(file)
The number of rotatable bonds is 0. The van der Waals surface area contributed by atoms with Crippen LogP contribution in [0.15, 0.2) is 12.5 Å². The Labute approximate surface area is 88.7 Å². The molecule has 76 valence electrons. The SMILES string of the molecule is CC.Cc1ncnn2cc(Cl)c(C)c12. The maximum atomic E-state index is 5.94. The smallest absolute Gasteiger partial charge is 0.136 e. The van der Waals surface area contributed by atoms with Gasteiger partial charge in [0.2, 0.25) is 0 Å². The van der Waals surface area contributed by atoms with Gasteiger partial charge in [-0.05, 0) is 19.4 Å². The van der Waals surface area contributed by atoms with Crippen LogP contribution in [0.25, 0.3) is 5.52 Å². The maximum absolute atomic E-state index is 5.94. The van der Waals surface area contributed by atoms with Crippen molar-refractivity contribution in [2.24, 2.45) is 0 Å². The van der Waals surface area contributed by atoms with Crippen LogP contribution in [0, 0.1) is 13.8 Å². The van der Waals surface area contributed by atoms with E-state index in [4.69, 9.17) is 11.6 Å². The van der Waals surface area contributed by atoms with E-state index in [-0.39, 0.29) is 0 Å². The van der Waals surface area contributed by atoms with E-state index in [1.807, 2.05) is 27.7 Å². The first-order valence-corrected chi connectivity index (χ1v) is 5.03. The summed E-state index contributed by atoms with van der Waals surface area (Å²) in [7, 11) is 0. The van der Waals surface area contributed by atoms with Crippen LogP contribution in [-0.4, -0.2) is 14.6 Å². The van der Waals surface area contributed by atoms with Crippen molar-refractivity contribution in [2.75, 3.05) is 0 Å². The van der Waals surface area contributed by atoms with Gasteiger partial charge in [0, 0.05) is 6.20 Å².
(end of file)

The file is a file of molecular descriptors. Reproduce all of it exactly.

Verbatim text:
The number of rotatable bonds is 0. The van der Waals surface area contributed by atoms with Crippen LogP contribution in [0.15, 0.2) is 12.5 Å². The Labute approximate surface area is 88.7 Å². The molecule has 76 valence electrons. The SMILES string of the molecule is CC.Cc1ncnn2cc(Cl)c(C)c12. The maximum atomic E-state index is 5.94. The smallest absolute Gasteiger partial charge is 0.136 e. The van der Waals surface area contributed by atoms with Gasteiger partial charge in [0.2, 0.25) is 0 Å². The van der Waals surface area contributed by atoms with Gasteiger partial charge in [-0.05, 0) is 19.4 Å². The van der Waals surface area contributed by atoms with Crippen LogP contribution in [0.25, 0.3) is 5.52 Å². The maximum absolute atomic E-state index is 5.94. The van der Waals surface area contributed by atoms with Crippen molar-refractivity contribution in [2.24, 2.45) is 0 Å². The van der Waals surface area contributed by atoms with Crippen LogP contribution in [0, 0.1) is 13.8 Å². The van der Waals surface area contributed by atoms with E-state index in [4.69, 9.17) is 11.6 Å². The van der Waals surface area contributed by atoms with E-state index in [-0.39, 0.29) is 0 Å². The van der Waals surface area contributed by atoms with E-state index in [1.807, 2.05) is 27.7 Å². The first-order valence-corrected chi connectivity index (χ1v) is 5.03. The summed E-state index contributed by atoms with van der Waals surface area (Å²) in [7, 11) is 0. The van der Waals surface area contributed by atoms with Crippen LogP contribution in [-0.4, -0.2) is 14.6 Å². The van der Waals surface area contributed by atoms with Crippen molar-refractivity contribution in [2.75, 3.05) is 0 Å². The van der Waals surface area contributed by atoms with Gasteiger partial charge in [0, 0.05) is 6.20 Å².